Sunday, December 14, 2008

Grippity back-typing keyboard

Grippity Many HCI researchers have been interested in back-typing or rear-side touch. For example, Microsoft introduced LucidTouch that combines a webcam and a multi-touch panel installed on the rear side of a mobile device. Apple filed a patent application claiming a device with force-sensitive back-side interface.

Although the interface concept is cute, I had expected that a real product would be in the market at least after 3-4 years until I met Grippity keyboard from an Israeli startup company.

The keyboard is composed of a keypad whose mechanical structures are configured on the back of the device and a trackball on its top right corner.

However, I think the company might ignore an important motivation of back-sided or rear-sided touch user interfaces - avoiding the occlusion problem [1]:

Two fundamental problems with direct-touch finger input are that the user’s finger occludes the target in the critical moment before touching the display (the occlusion problem) and that the touch area of the finger is many times larger than a pixel of the display (the fat finger problem).

In my opinion, the problem with Grippity is that the occlusion problem is not appeared since it doesn't have any display to be occluded.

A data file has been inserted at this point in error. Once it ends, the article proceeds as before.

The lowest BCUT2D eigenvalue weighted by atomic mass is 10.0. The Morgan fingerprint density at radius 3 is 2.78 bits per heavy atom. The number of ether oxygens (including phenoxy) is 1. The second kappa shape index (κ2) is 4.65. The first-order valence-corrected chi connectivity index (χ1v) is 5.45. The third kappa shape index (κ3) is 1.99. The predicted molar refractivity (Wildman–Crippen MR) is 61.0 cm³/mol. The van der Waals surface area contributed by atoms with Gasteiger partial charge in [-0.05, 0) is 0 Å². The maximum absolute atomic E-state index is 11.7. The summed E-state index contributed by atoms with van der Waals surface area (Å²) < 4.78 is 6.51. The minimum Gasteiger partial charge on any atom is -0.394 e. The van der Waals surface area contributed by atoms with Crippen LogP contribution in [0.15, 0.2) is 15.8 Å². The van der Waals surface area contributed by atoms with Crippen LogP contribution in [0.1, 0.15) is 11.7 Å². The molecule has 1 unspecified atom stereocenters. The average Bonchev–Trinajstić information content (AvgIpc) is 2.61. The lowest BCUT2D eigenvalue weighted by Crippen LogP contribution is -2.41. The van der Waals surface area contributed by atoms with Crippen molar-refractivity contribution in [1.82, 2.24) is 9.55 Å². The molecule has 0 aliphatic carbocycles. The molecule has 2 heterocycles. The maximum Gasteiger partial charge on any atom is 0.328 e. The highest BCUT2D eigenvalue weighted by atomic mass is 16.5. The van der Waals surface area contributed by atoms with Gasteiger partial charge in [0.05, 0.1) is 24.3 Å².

[1]    D. Wigdor, C. Forlines, P. Baudisch, J. Barnwell, and C. Shen, "Lucid touch: a see-through mobile device," in Proceedings of the 20th annual ACM symposium on User interface software and technology. Newport, Rhode Island, USA: ACM, 2007.

Updated November 26, 2009

Grippity now goes further to have more applications. Grippitiy BackTyping has been applied to gaming consoles and mobile devices. Unfortunately, detailed information about Grippity 3.0 and patents are available for certified users.


Grippity2.01 for Gaming Consoles

Grippity2.01 for Gaming Consoles

Grippity 3.0: BackType mobile

Grippity 3.0: BackType mobile


This is a demo clip of Grippity.



The articles found at Grippity websites. They are commercial articles but show good justification of using back-of-device

  1. BackTyping: what is it good for?
  2. The Ergonomics behind Backtyping
  3. Need some protection? - It contains three links mentioning back-of-device interation.

1 comment:

Anonymous said...

they didn't ignore - they solved this very elegantly! the keys hide most of the fingers but just enough for you to know where they are, instead of the fingers hiding the key which you are about to press. i checked their web site and they claim to have a transparent display version in the future. can't wait!!


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